Tour Tucume, Peru’s Haunted Valley of the Pyramids

Tour Tucume, Peru’s Haunted Valley of the Pyramids

With Halloween fast approaching, and it being Friday the 13th, we thought you should know about one of the great haunted tour destinations: Túcume, Peru’s vast and mysterious “Valley of the Pyramids.”

Located in Peru’s northern state of Lambayeque, Túcume has an unprecedented concentration of massive ancient pyramids built from around 1100 AD through the 15th century when the region came under the rule of the Inca Empire.

By the start of the Spanish Conquest in the 1530s, Túcume’s civilization of pyramid builders had already vanished.

Archaeological evidence discovered in 2005 suggests the culture ended in a self-inflicted conflagration of the main temple and a wave of human sacrifices.

The late Norwegian archaeologist and explorer Thor Heyerdahl, of “Kon-Tiki” fame, founded the Túcume Archaeological Project.

“Then, when the Spanish came in the 16th century,” Heyerdahl told People magazine in 1989, “they gave this area the name El Purgatorio and claimed it was the entrance to hell. They built bonfires on the mountain, and those villagers who wouldn’t become Christians were thrown in. They also built a huge wagon with many horses in front and rode out of El Purgatorio wearing masks and horns and bells to frighten the people, who thought the devils were coming from hell. That tale is still vivid to the villagers here.”

That frightful experience inspired the folkloric Danza del Diablo, or the Devil’s Dance, a festival celebrated each year.

Heyerdahl first visited Tucúme in 1987 and later wrote about his experience in the 1995 book Pyramids of Tucume: The Quest for Peru’s Forgotten City, co-authored with archaeologists Dan Sandweiss and Alfredo Narvaez.

The first known European to visit Túcume was Spanish chronicler Pedro Cieza de León. He found it already abandoned, some 15 years after the Spanish Conquest began.

He described it as “sublime and beautiful, green with luxuriant growth and plantations, and furthermore with great edifices which, although destroyed and in ruins, testify to its greatness in the past.”

Fast forward 440 years, when Heyerdahl first beheld the Valley of the Pyramids, where “it had lain in oblivion, untouched except for the annoying teeth of time.”

Heyerdahl wrote that he was “dumbfounded.”

“I literally felt like a visitor to another planet,” he wrote. “There was nothing like the strange and colossal ruins on our own familiar earth.”

Very soon after beginning his initial archaeological study of the site, Heyerdahl discovered that the locals believed Túcume was rife with evil spirits.

“I was told that to get along with the people of Túcume, I had to be on friendly terms with more than 20 brujos — witch doctors or medicine men — in the area around the pyramids,” Heyerdahl wrote.

Earning the confidence of these local sorcerers was no easy matter. “Not all brujos were curanderos. Some were evil and even killed through witchcraft, but nobody dared to denounce them for fear of their revenge.”

Heyerdahl had set up house in a simple adobe hut surrounded by a hand-hewn wooden fence at the base of one of the smaller pyramids.

One day while on his morning run, he discovered a hole in the enclosure and nearby, a dead rooster hanging upside down from the branch of a tree.

“Some kids, I thought, and kept on running,” he wrote. “Next day a dead dog lay on the ground under the rooster. Perhaps the rooster was poisoned to kill foxes and the dog has eaten from it, I thought.”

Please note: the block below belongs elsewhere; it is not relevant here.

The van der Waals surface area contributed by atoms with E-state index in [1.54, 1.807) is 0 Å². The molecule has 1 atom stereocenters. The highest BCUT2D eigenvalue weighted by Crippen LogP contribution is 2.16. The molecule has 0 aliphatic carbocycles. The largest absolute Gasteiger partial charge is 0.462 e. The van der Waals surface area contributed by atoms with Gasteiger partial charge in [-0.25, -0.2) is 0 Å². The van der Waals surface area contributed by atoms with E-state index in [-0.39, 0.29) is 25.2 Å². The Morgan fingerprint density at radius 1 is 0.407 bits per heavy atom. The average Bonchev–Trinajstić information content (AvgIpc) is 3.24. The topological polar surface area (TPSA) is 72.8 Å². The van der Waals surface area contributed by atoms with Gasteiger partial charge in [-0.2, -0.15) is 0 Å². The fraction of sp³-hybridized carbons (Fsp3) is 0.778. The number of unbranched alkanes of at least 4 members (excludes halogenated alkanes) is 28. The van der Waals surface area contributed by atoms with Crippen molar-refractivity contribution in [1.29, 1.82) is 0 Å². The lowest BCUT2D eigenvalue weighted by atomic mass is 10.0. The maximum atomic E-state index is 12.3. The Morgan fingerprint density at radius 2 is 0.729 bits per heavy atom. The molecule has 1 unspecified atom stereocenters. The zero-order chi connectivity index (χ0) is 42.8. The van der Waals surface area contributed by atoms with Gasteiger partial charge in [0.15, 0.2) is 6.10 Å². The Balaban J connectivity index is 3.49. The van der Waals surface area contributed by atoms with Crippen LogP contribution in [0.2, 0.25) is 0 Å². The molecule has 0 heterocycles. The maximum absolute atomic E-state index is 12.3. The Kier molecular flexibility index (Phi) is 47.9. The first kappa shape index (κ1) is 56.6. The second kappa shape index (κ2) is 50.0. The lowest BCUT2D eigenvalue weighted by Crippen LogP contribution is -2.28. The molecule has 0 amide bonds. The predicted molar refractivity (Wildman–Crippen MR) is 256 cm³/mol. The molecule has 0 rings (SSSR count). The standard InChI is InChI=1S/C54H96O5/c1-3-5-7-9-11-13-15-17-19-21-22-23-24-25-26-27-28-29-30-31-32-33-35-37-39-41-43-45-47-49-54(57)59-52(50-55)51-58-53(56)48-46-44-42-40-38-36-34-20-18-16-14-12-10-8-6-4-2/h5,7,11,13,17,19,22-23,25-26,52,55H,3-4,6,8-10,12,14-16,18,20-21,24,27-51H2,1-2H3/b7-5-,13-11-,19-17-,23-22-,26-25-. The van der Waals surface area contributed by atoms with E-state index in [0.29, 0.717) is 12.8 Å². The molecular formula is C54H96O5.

A local couple who had come to visit from the nearby city of Chiclayo set him straight.

“The wife screamed when she saw the rooster and the dog. This is witchcraft, she shouted. We have to find a brujo who knows how to stop the evil it is meant to cause!”

Heyerdahl also wrote about the difficulty he had finding workmen to begin the excavations.

“Even the bravest who did agree to spend the night as watchman and a little plywood hut returned the next morning and refused to continue the job, for spirits came at night and tried to strangle them.”

The local village priest had to come and sprinkle holy water on the walls of the watchman’s hut to keep the spirits from the pyramid tombs at bay.

“Everyone talked about these ghosts and supernatural beings that they had heard of and most of them had seen,” Heyerdahl wrote.

Pyramids of Tucume is a wonderful book, well worth reading during your Peru vacation. And the Túcume Valley of Pyramids, itself, is one of the highlights of our popular Northern Peru Archaeology Tour Package.

Get in touch. We’ll give you more information.

 

 

Authored by: Rick Vecchio

Rick Vecchio, Fertur’s director of development and marketing, was educated at the New School for Social Research and Columbia Graduate School of Journalism. He worked for Pacifica Radio WBAI and as a daily reporter for newspapers in New Jersey, New York and Massachusetts. Then in 1996, he decided it was time to realize a life-long dream of traveling to Peru. He never went back.

While serving as Peru country manager for the South American Explorers from 1997-1999, he fell in love with Fertur’s founder, Siduith Ferrer, and they married. Over the next six years, he worked as a correspondent for The Associated Press. Meanwhile, Siduith built the business, which he joined in January 2007.

Now he designs custom educational and adventure tour packages for corporate and institutional clients, oversees Fertur’s Internet platform and occasionally leads special trips, always with an eye open for a good story to write about.

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